Above-average herring season winds down in Alaska
The 2022 herring season in the U.S. state of Alaska has concluded successfully, according to the Alaska Department of Fish and Game.
In recent years, the fishery’s value has been estimated at around USD 5 million (EUR 4.7 million), down from the record of USD 55 million (EUR 51.3 million) in 1988, with most of the fish sold to Japan. Herring roe, or kazunoko in Japanese, is commonly eaten during Oseibo, the Japanese Christmas season.
Though the purse-seine guideline harvest level (GHL) was set at 52,000 metric tons, the harvest will likely tally up to fewer than 15,000 metric tons, according to Tim Sands, the area management biologist with the Alaska Department of Fish and Game.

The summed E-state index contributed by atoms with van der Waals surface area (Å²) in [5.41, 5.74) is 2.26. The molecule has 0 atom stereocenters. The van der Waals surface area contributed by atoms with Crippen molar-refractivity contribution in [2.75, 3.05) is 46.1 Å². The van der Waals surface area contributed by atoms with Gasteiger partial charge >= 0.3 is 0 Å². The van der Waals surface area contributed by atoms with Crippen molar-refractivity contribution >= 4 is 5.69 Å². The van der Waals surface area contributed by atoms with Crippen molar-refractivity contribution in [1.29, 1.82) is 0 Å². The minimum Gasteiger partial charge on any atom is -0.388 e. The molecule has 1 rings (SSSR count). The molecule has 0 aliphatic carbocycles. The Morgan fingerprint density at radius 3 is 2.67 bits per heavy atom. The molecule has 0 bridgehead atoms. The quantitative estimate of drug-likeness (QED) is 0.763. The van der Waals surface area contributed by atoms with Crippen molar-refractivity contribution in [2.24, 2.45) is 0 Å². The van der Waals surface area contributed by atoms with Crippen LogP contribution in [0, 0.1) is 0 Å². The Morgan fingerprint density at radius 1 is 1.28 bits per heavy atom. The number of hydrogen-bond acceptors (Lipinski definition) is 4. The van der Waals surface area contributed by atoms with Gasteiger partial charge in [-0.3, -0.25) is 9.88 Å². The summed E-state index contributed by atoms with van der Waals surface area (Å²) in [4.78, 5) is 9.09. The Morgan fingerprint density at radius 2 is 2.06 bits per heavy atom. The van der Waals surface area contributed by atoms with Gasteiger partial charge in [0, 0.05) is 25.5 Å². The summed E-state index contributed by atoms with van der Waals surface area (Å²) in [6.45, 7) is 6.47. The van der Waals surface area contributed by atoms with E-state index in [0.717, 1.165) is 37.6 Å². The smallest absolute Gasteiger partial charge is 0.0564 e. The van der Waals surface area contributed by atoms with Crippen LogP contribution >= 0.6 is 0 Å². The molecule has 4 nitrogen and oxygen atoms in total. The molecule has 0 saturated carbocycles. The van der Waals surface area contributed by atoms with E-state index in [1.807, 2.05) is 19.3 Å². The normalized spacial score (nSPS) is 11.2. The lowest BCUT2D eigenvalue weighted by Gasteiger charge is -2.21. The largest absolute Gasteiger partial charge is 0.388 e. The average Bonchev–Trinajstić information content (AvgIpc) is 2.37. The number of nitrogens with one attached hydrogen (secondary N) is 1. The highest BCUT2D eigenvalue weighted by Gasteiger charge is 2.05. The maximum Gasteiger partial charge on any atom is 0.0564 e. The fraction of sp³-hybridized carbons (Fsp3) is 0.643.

“With that huge GHL and a small fleet, there’s no concern about the biology, so we just opened [the fishery],” Sands said.
This year’s exact harvest total and value will be kept confidential in order to protect the identity and business valuations of the fishery’s limited number of participants, Sands said.
The herring fishery got underway in Kodiak, Alaska, on 1 April, 2022, and the fleet achieved record-breaking harvests, with a preliminary estimate of 9,000 metric tons, up from the previous record of 5,701 metric tons set in 2010.
Sitka’s fishery ran for 15 days, from 26 March through 10 April, and closed when test fishing revealed a high percentage of spawn-outs had mixed in with ripe females.
Sitka’s sac roe fishery had participation from 28 of the 47 active permit-holders. The average roe recovery hit 11.9 percent.
The Togiak fishery, which is comprised of two processors, tenders, and eight seiners, began winding down in early May.
Reporting by Charlie Ess
Photo courtesy of Brannon Finney/National Fisherman